I'm currently using both of these for, but have had a bit of push-back on the .scoop files. I started the scoop work before CoffeeScript, and have been watching CS on the sidelines for a while now. CoffeeScript is certainly an easier sell than .scoop files at this point, so I'm currently working on a .scoop -> .coffee file translator :-) Not sure how the debugging is going to work out, without special help from the debugger, but think it will be survivable. Would of course be nice to have special source-mapping support in tools like FireBug / Web Inspector. Not sure if that's enough either - do we need special frame / local variable handling as well? Hoping not, for CoffeeScript anyway.

For WebKit's Web Inspector, some of the work currently available to handle de-obfuscating files can likely be used for other source-mapping needs; for instance, the file DebuggerPresentationModel.js contains some interesting looking goop.

Fatih June 27, 2011

I do not believe JavaScript is dead. You have some good points but still it is alive

Todd June 27, 2011

I'm going to get beat up here but...why compile to JavaScript? Shouldn't there be a cross-browser VM that allows true compilation first? I'm no JavaScript pro but 'compiling' to an interpreted, text format doesn't allow for optimizations provided by the JVM, CLR and yes...Flash.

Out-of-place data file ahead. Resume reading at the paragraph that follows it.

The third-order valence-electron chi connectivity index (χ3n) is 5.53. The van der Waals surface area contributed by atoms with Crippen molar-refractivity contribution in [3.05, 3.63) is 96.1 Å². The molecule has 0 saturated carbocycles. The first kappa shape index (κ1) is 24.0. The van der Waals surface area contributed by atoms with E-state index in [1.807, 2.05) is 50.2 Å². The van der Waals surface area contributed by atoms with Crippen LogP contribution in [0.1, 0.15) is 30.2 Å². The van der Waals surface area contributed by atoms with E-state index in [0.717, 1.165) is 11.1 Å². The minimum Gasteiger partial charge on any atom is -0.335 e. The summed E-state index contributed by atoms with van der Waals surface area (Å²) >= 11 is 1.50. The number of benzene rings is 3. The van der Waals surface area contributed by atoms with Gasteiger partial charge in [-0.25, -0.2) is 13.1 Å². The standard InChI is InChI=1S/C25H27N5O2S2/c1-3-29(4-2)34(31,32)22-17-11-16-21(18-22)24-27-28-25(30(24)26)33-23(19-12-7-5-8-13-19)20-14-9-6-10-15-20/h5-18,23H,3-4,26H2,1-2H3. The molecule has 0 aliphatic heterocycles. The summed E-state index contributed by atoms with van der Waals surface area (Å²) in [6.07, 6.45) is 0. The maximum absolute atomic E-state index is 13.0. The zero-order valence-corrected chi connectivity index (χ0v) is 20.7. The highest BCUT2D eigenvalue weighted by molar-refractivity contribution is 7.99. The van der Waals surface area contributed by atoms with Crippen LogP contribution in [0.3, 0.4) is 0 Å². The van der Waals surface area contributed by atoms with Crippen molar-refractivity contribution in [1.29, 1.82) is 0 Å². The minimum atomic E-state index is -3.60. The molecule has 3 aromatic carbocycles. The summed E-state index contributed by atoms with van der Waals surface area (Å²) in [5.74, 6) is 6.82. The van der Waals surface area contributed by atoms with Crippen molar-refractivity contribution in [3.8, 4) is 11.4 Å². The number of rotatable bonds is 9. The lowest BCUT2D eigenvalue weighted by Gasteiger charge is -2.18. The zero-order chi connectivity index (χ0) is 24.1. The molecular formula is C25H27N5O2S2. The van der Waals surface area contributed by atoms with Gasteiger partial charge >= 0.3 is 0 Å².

I said it. Most JavaScript lovers hate Flash, but the truth of this is, it runs more consistently across browsers and performs WAY better than JavaScript because it is running on a VM. ActionScript3 is a much richer language than JavaScript. And after trying out several JavaScript based UI frameworks, I'm still convinced the Flex framework is better. It scares JavaScript ninjas because Adobe 'owns' it and allows nubes to build UIs that are richer and faster than uber skilled, smart JavaScript developers wasting their time with 'if(ie8) { ... }'.

Regardless your hate for Flash. That's religious and should be kept away from open minded technical discussion. Who cares about he 'next' web language? What is the next VM that allows powerful languages without all of JavaScript's baggage prosper.

Having JavaScript only in the browser is NOT good for web development. Having Java only on the server is bad now. But with a powerful, VM, we are no longer constrained by this. Building other languages on top of JavaScript is like building other JVM languages on top of the JVM from 1.0. You are building your castle in the sand.